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Few US Schools Now Named for People, Especially Presidents

Study warns of loss for civic education in trend toward choosing names of things like animals or trees. Transcript of radio broadcast:

This is the VOA Special English Education Report.

Public schools in New York, America's biggest city, commonly have numbers for names. But this is unusual. In the United States, the process of naming a school often involves parents and the community as well as elected school leaders.

Researchers say school names can show civic values and also shape them. For example, naming a school after a historic person becomes a way to teach students about that person's importance in history.

A new study examines the naming of American public schools. The study is from the Manhattan Institute, an organization that does public policy research.

The study shows that fewer and fewer schools are being named after people. Instead, more schools are being named after the local area or natural features like hills, trees or animals. The researchers say these changes raise questions about the civic duty of public education.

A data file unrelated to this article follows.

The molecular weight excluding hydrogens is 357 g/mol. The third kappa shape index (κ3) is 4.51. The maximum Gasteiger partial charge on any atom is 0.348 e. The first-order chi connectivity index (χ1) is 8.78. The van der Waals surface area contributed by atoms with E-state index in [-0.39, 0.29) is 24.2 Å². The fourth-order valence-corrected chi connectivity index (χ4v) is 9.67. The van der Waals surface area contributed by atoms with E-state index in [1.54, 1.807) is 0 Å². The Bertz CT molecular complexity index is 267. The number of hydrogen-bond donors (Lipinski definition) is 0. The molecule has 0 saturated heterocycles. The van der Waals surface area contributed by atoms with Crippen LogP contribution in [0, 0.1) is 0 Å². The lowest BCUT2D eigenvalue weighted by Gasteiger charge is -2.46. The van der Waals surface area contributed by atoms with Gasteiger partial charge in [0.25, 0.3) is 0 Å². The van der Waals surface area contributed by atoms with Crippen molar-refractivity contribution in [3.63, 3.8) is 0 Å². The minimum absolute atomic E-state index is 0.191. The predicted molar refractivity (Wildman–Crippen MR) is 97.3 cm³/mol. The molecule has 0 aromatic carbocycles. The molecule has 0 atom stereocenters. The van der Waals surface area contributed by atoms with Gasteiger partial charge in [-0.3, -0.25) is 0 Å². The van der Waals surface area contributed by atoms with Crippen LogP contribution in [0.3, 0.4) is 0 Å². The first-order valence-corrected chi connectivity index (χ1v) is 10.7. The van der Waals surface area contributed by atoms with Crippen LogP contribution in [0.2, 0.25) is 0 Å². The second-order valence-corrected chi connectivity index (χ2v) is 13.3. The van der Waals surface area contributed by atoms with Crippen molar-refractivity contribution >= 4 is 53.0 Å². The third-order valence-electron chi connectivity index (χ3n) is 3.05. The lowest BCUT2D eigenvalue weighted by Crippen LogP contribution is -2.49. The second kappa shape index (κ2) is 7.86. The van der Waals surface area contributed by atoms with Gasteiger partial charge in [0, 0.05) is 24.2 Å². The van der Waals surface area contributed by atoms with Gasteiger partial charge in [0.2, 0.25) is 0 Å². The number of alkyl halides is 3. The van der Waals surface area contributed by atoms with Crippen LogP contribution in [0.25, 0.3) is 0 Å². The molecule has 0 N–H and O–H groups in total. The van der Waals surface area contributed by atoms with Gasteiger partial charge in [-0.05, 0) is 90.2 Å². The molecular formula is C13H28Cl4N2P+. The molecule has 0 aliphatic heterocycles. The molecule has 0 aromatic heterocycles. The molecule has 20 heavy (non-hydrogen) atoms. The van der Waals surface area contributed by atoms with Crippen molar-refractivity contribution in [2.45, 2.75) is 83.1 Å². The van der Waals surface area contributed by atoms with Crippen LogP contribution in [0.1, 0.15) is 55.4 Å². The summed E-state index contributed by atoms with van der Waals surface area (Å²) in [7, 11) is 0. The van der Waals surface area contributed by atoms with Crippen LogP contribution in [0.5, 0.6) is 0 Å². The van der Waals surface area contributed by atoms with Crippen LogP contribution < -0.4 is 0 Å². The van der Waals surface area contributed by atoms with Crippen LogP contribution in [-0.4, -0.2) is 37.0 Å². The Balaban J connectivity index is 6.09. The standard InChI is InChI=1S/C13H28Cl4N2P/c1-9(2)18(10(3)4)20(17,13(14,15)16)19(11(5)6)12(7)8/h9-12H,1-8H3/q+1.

They looked at seven states with twenty percent of all public school students in the country. They found similar results in every state: new schools are less likely to be named after people.

This is true especially with presidents. For example, in Arizona, public schools in the past twenty years were almost fifty times more likely to be named after such things as landforms or plants.

In Florida, out of almost three thousand public schools, the report says five honor George Washington, the nation's first president. Eleven honor the manatee, an endangered sea animal found in that state.

In fact, the study says that today, a majority of all public school districts nationwide do not have a single school named after a president.

School officials say they try to choose names that will not offend anyone. For example, a few years ago, the city of New Orleans banned the naming of any school after a person who owned slaves. Other school systems have rules against naming new schools after any person, living or dead.

The researchers say naming a school after a person can lead to important debates about democratic values. They call for more research to identify the causes and effects of the changes in school names.

The causes may include changes in American culture as well as in the political control of school systems. One area worth exploring, they say, is the link between trends in school names and weak results for public schools on measures of civic education.

And that's the VOA Special English Education Report, written by Nancy Steinbach. I'm Joan Kornblith.